TC's 2005 Porsche Line-up Test Rides
The Auto Channel
Short of a million-dollar lottery winner, an invitation to drive Porsches on a race track runs close second. With a million dollars you can own a Porsche!
Thus I, and various other media racer-wannabes gathered for a day of very high speed entertainment at Waterford Hills Road Racing track. After a short business meeting charting Porsche’s latest developments we
Porsche brought five different open cars: Boxter and Boxter S, the 911 Carrera Cabriolet and Carrera S Cabriolet, and a 600 horsepower (that’s SIX-HUNDRED-HORSEPOWER) 205 mph (yes, TWO-HUNDRED AND FIVE BLOODY MILES PER HOUR!) Porsche Carrera GT priced at $440,000. Excuse me a moment for deep breaths… Fortunately I got up to speed in a Boxter S before driving the GT.
Porsche Boxter S $53,100
The 2005 Boxter , at eight years old, is in its second generation. This mid-engined ragtop now has brakes from a 911 (bigger and stronger) and improved stability control (Porsche Stability Management.)
There’s room for taller drivers and a 240 horsepower 2.7-liter engine that sprints to 60 mph in under 6 seconds. S models have a larger, 3.2-liter engine with 280 horsepower connected to a six-speed manual. Either incorporates six airbags: driver and passenger, thorax, and head.
Motoring out of the pits, into turn 1 (follow along on the track map www.waterfordhills.com) I could feel an improvement in the shifter – it’s 26% shorter throw makes it quick and slick. Accelerating into turn four—uphill, blind—brakes felt smooth, strong and easy to apply in a very graduated amount. Great brakes are a Porsche hallmark.
Quickly down the hill and into sweeping turn five, there was no chassis flex, and plenty of torque on exit onto the long back straight.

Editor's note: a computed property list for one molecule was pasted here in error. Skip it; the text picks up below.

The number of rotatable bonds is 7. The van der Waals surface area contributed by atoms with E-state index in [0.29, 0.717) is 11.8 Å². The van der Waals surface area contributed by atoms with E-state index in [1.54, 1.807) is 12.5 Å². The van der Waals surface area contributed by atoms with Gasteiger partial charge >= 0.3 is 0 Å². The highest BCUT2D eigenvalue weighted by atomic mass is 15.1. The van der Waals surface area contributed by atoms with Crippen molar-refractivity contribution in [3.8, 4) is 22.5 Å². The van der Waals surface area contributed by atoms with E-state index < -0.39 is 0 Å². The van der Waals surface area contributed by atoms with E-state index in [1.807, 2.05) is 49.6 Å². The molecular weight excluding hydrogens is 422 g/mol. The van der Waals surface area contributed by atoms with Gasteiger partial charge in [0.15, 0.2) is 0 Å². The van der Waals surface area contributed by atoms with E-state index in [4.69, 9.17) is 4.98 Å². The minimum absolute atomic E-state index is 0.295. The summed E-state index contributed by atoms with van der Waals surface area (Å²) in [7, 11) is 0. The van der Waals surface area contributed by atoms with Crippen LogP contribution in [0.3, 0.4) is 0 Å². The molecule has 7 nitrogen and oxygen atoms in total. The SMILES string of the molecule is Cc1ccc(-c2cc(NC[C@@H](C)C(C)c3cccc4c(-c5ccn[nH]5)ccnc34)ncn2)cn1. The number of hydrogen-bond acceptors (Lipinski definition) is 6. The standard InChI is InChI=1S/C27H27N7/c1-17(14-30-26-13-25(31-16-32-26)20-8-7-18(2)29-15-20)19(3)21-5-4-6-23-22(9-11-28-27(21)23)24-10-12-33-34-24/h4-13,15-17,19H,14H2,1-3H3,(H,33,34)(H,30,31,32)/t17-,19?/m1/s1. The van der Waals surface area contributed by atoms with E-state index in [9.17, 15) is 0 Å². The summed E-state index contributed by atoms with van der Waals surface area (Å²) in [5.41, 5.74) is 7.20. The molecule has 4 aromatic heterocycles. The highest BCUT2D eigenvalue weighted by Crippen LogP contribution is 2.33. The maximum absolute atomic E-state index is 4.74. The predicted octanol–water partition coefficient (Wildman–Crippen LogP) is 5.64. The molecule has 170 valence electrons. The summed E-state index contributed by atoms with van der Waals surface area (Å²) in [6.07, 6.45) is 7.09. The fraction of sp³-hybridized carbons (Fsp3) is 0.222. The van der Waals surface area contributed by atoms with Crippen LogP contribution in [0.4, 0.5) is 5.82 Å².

911 Carrera Cabriolet $79,100
The next car, an “ordinary” Porsche Carrera Cabriolet, was equipped with Tiptronic, Porsche’s steering-wheel mounted manual
Part of the art of driving well, and fast, involves knowing when to brake, and how much brake to apply. Often the amount of brakes was (to me, not the professional beside me) barely perceptible. A slight change of balance to the front makes tires bite as direction changes. It felt as though I only turned on the brake lights! There are few vehicles with this level of excellence in brakes.
911 Carrera S Cabriolet $88,900
Unlike the Carrera, the S Cabriolet was equipped with a 6-speed manual, but
The Carrera S has larger brakes, 330 mm (12.99”) front and rear, with distinctive red four-piston monoblock calipers. It was equipped with Porsche Active Suspension Management. This lowers the car by 10 mm in
Like a lineman taking a set, or a martial artist exhaling before a blow, the Carrera S felt poised to attack each corner. S models have more horsepower, 355 from a 3.8-liter engine. And all Carreras now have variable-ratio steering. Beyond 15° plus/minus of center, steering changes from 2.98 turns lock-to-lock to 2.62. Steering columns tilt and telescope. You can tell the Carrera from S models by tailpipes. S models have twin round tailpipes and red brake calipers, Carrera’s have two oval pipes and natural-colored calipers.
Carrera GT $440,000
Saved the best for last, I did. I’ve driven million-dollar prototypes, and even a fuel cell test car valued at $11,000,000. That’s not the same as driving a car that can actually reach 330 kmh (205 mph.) This was a real car, an “everyday” driver.
The amazing thing, this supercar is easy to drive. I mean, you could get groceries! Well, if you put the grocery bag in the passenger seat; there’s barely room for a six-pack under the hood once the top panels are stored. You’re seated low, profilin’ in the extreme, surrounded by acres of bonded carbon fiber chassis. Behind you is a racing engine that is a stressed chassis member like a Formula 1 car. Pedals are bottom-hinged and feel unusual; you can push your heel against them with no change in pedal angle, which makes it easy to be gentle with the controls.
Oddly, the Carrera GT is easier to drive than a Viper or Corvettet Z 06. It feels more refined, more balanced, less edgy. I’d love to have one for the typical week-long test drive. Instead I’m back to mundane vehicles, an Audi A4 Avant, Infiniti Q45, Mazda 3s, and no race track to test them.
copyright 2005 Thom Cannel